2. The air-fuel ratio is immediately pulsed rich a second time, but now with a value which is computed to be just rich of stoichiometry by ΔA/F. Again, during the duration of the pulse, the output of the "stoichiometry only" A/F sensor is sampled.

3. If the actual A/F of the engine is equal to the "set" A/F value within Δ A/F, then the "stoichiometry only" A/F sensor will yield a "lean level" output in step 1 and a "rich level" output in step 2. Such A/F sensors act as switches and as such either produce only a "lean level" output or a "rich level" output. If the sensor output levels are as indicated above for the two A/F pulsings, no further action is required. Steps 1 and 2 would then be repeated again after a suitable delay period of, say, 20 seconds or longer.

4. If the actual A/F of the engine differs from the "set" A/F value by more than Δ A/F, the stoichiometry only A/F sensor will either give "lean level" outputs for both steps 1 and 2, or "rich level" outputs for both steps 1 and 2. In the event that the sensor produces "lean level" outputs for both steps 1 and 2, the computer would make a slowly increasing rich correction of A/F to the actual A/F and would repeat steps 1 and 2 after the aforementioned 20 second delay period. On the other hand, if the A/F sensor produces "rich level" output for both steps 1 and 2, the computer would make a slowly decreasing lean correction to the actual A/F and would repeat steps 1 and 2 after the delay period.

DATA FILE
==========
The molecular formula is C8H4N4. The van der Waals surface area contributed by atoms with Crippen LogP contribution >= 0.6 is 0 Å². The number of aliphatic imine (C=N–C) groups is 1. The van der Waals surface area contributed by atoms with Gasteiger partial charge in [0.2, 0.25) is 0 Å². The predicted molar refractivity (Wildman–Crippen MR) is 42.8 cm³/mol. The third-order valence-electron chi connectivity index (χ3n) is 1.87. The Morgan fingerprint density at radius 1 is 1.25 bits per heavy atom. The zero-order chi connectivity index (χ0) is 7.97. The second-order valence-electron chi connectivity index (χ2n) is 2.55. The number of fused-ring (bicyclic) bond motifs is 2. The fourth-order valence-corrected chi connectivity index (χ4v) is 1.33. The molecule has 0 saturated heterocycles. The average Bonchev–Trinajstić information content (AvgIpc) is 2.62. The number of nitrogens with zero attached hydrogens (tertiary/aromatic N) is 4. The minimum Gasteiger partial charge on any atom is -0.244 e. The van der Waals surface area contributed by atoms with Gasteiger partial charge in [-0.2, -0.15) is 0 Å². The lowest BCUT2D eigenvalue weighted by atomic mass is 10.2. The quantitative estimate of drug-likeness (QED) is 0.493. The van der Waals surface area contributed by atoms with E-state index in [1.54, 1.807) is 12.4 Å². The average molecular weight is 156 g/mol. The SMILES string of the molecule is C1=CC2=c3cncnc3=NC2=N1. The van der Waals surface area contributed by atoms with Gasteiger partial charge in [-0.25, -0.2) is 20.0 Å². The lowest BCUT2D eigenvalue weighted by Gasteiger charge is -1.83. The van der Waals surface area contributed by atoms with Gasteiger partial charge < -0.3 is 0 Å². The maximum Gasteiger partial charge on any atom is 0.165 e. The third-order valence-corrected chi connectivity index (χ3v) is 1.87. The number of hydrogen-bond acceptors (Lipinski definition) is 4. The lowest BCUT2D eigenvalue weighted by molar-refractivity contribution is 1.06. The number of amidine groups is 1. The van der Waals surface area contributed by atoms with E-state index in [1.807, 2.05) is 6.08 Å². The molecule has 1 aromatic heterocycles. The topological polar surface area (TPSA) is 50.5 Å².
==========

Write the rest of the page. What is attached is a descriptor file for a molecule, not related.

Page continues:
This process described in step 4 would continue until the correct A/F was achieved. The pulsing would then be done periodically with the aforementioned delay period of around 20 seconds, or longer, until a correction in actual A/F once again has to be made. It should be noted that this scheme corrects for long term drifts and assumes that there are no transient A/F errors. The pulsing scheme should not noticeably affect fuel consumption since the pulsing time would only be approximately 1 percent of the total time. The pulsing scheme should not be felt by the driver of the vehicle since the pulse duration (0.1 sec) is too short to cause any measurable change in engine RPM.

Referring to FIG. 2a, the magnitude of the exhaust air-fuel ratio with respect to time is shown. FIG. 2b shows the corresponding exhaust gas oxygen sensor output with respect to time. Pulse in the air-fuel ratio occur at times indicated by (a) and (b). With respect to each pair (a) and (b), the magnitude of the pulsed air-fuel ratio at (a) is calculated to be lean of stoichiometry by Δ A/F and the magnitude of the pulsed air-fuel ratio at (b) is calculated to be rich of stoichiometry by Δ A/F. In FIG. 2a, the horizontal dotted line indicates stoichiometry and air-fuel ratios above it are lean and ratios below it are rich. In FIG. 2b, the zirconium dioxide sensor output is indicated rich by R at a high level and is indicated lean by L at a low level. The zirconium sensor is sampled at times (a) and (b). The action to be taken for a particular set of outputs at (a) and (b) is tabulated below:

______________________________________Condition(a)    (b)      Action to be taken______________________________________No pulse  No pulse Shift A/F RICHER by ΔA/F, and then           recheckNo pulse  pulse    No action (Actual A/F is where it           is calculated to be)Pulse  pulse    Shift A/F LEANER by ΔA/F, and then           recheckpulse  No pulse Not possible - error someplace______________________________________